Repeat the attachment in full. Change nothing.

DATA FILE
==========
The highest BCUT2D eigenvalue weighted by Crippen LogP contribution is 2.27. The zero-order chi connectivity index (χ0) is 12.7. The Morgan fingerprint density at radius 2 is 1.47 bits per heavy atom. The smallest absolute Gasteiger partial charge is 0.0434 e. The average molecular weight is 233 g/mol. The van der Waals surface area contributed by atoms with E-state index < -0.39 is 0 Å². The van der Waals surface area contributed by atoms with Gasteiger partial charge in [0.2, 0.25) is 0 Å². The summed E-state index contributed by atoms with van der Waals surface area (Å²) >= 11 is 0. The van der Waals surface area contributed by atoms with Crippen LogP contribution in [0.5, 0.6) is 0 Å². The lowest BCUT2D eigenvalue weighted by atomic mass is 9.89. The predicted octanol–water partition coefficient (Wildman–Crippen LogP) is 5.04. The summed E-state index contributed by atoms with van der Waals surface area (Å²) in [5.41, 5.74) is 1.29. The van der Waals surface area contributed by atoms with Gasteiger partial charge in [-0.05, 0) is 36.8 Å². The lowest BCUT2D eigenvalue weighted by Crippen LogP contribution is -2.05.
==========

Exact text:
The highest BCUT2D eigenvalue weighted by Crippen LogP contribution is 2.27. The zero-order chi connectivity index (χ0) is 12.7. The Morgan fingerprint density at radius 2 is 1.47 bits per heavy atom. The smallest absolute Gasteiger partial charge is 0.0434 e. The average molecular weight is 233 g/mol. The van der Waals surface area contributed by atoms with E-state index < -0.39 is 0 Å². The van der Waals surface area contributed by atoms with Gasteiger partial charge in [0.2, 0.25) is 0 Å². The summed E-state index contributed by atoms with van der Waals surface area (Å²) >= 11 is 0. The van der Waals surface area contributed by atoms with Crippen LogP contribution in [0.5, 0.6) is 0 Å². The lowest BCUT2D eigenvalue weighted by atomic mass is 9.89. The predicted octanol–water partition coefficient (Wildman–Crippen LogP) is 5.04. The summed E-state index contributed by atoms with van der Waals surface area (Å²) in [5.41, 5.74) is 1.29. The van der Waals surface area contributed by atoms with Gasteiger partial charge in [-0.05, 0) is 36.8 Å². The lowest BCUT2D eigenvalue weighted by Crippen LogP contribution is -2.05.